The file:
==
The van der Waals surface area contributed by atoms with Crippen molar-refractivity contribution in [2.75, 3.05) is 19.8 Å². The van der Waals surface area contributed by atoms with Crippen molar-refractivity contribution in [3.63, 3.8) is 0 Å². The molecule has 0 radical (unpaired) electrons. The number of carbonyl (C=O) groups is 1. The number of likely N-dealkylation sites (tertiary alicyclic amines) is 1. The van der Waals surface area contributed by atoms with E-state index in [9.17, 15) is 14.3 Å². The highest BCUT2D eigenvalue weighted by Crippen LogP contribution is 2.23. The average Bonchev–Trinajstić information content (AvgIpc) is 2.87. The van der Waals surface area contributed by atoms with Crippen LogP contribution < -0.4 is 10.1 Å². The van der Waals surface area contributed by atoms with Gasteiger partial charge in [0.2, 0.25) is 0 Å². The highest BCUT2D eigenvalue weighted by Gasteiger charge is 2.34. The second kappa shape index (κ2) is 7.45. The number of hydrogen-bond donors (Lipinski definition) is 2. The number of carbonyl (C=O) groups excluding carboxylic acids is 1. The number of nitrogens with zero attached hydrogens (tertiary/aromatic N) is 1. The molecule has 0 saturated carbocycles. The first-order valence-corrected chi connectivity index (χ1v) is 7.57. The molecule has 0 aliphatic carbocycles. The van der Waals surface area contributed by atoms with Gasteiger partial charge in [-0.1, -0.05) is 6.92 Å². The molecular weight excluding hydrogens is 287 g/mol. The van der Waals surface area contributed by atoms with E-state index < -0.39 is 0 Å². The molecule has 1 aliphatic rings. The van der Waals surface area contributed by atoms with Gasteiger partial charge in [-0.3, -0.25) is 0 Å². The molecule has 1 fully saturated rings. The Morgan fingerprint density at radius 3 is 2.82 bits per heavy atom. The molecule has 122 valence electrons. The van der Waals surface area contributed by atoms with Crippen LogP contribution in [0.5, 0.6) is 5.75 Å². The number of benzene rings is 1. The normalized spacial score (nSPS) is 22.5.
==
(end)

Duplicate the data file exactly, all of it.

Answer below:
The van der Waals surface area contributed by atoms with Crippen molar-refractivity contribution in [2.75, 3.05) is 19.8 Å². The van der Waals surface area contributed by atoms with Crippen molar-refractivity contribution in [3.63, 3.8) is 0 Å². The molecule has 0 radical (unpaired) electrons. The number of carbonyl (C=O) groups is 1. The number of likely N-dealkylation sites (tertiary alicyclic amines) is 1. The van der Waals surface area contributed by atoms with E-state index in [9.17, 15) is 14.3 Å². The highest BCUT2D eigenvalue weighted by Crippen LogP contribution is 2.23. The average Bonchev–Trinajstić information content (AvgIpc) is 2.87. The van der Waals surface area contributed by atoms with Crippen LogP contribution < -0.4 is 10.1 Å². The van der Waals surface area contributed by atoms with Gasteiger partial charge in [0.2, 0.25) is 0 Å². The highest BCUT2D eigenvalue weighted by Gasteiger charge is 2.34. The second kappa shape index (κ2) is 7.45. The number of hydrogen-bond donors (Lipinski definition) is 2. The number of carbonyl (C=O) groups excluding carboxylic acids is 1. The number of nitrogens with zero attached hydrogens (tertiary/aromatic N) is 1. The molecule has 0 saturated carbocycles. The first-order valence-corrected chi connectivity index (χ1v) is 7.57. The molecule has 0 aliphatic carbocycles. The van der Waals surface area contributed by atoms with Gasteiger partial charge in [-0.1, -0.05) is 6.92 Å². The molecular weight excluding hydrogens is 287 g/mol. The van der Waals surface area contributed by atoms with E-state index < -0.39 is 0 Å². The molecule has 1 aliphatic rings. The van der Waals surface area contributed by atoms with Gasteiger partial charge in [-0.3, -0.25) is 0 Å². The molecule has 1 fully saturated rings. The Morgan fingerprint density at radius 3 is 2.82 bits per heavy atom. The molecule has 122 valence electrons. The van der Waals surface area contributed by atoms with Crippen LogP contribution in [0.5, 0.6) is 5.75 Å². The number of benzene rings is 1. The normalized spacial score (nSPS) is 22.5.